Mounted Devices Key

Here is a screen capture of a Mounted Devices key. As you can see it can appear quite daunting.

Mounted Devices

In a previous blog post I covered how a USB Mass Storage devices would simply convert ASCII to Hex and use that as the data field as seen here:

mounted devices usb ascii

This explains the longer Hex strings starting 5F (_) and 5C (\). Now let’s look at the shorter strings….

When I carried out the USB Forensics research for my earlier blog posts I did not believe there was much use in the other Hex values from the first image. I know “C:” and “E:” are physical installed hard drives and “D:” is a CD ROM drive; leaving “F: G: H: I:” as removable devices.

You will notice that there is a distinct difference between F & G and H & I. Both drives H & I are USB “Pen Drives” and although look identical are actually two different devices with “Generic&Prod_USB” at the start of the description.

F & G however are seen as disk drives (one is actually an Android device, but I am not going to touch mobile forensics today 🙂 ). The G: drive is the elusive “My Drive” device from the USB Forensics series I did earlier in the year.

What does it all mean?

Let’s start with the C drive.

C drive hex

You can see from the ASCII translation this disk starts with “DMIO:ID”, this threw me a little during my initial research as both drives have the same information. I then realised this was because they are Dynamic Disks. I am not going to talk about using this key to identify Dynamic Disks as this is regarding removable devices and in my experience it is highly unlikely a Dynamic Disk would be used as removable storage due to the limitations of Operating System that would come with it.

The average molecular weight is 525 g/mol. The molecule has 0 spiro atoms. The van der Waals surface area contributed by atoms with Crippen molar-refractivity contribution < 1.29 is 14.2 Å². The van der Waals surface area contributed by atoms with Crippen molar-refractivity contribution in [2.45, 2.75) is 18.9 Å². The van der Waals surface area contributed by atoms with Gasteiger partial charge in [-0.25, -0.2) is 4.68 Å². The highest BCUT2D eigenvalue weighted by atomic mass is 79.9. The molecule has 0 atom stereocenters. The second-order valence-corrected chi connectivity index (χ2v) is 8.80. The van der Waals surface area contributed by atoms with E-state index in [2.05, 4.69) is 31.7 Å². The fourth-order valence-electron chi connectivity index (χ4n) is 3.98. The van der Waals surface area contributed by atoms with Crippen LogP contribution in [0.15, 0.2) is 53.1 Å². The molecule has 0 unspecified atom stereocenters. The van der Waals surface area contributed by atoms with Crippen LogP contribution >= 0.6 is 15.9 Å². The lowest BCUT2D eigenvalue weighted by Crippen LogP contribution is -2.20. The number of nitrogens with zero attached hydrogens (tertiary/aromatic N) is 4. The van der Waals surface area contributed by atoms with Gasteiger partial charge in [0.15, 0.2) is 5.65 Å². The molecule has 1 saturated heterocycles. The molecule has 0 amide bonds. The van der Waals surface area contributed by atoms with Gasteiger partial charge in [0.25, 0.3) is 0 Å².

CD-ROM (DVD, showing my age)

D drive hex

As you can see from the ASCII this tells you it’s a CDROM drive. Simples.

Skip the USB Pen Drives as they are covered in the USB Forensic series

“My Drive”

Here we have the G: drive which is the USB HDD known as “My Drive”

G drive hex

The first 4 pairs of Hex (00 73 B5 A4) are the important ones in terms of identifying the drive. These show the Disk Signature of the drive.

Using a program like HxD it is possible to open the drive up (other Hex editors are available) and so far I have always found the Disk Signature at 001b8-001bb

hxd output

This disk signature will change if the disk is formatted. Therefore proving with a high degree of certainty that this is the device you are looking for. After all in order to get this number twice from the generated system would be 1:(16*16*16*16*16*16*16*16), so possible, but very unlikely.

The remaining Hex is related to offsets, if you search for “disk cloning” or “disk signature collisions” you will see many articles explaining the full breakdown.

How is this even useful?

Well from the USB Forensics series you will see that it was a little inconclusive in places and proving that the “My Drive” device was plugged and hadn’t been formatted since was difficult. Using this method you now at least have an alternative to the volume ID for slower non-readyboost devices.

This entry was posted in USB Forensics, Windows Forensics, Windows Registry Forensics and tagged , , , , , , . Bookmark the permalink.

2 Responses to Mounted Devices Key

  1. Markus says:

    The binary values – obviously Unicode strings – seem to be \GLOBAL?? object used in the NT object namespace (see Windows Internals book). However, this paths when disregarding the leading “\??\” part and replacing all “#”s with “\”s should yield valid sub-keys of HKLM\SYSTEM\CurrentControlSet\Enum.
    The thing I don’t understand is the “DMIO:ID” references on my work PC because we’re not using dynamic disks, there are none! Could it be that GPT disks appear like dynamic disks in “\DosDevices\:” references?

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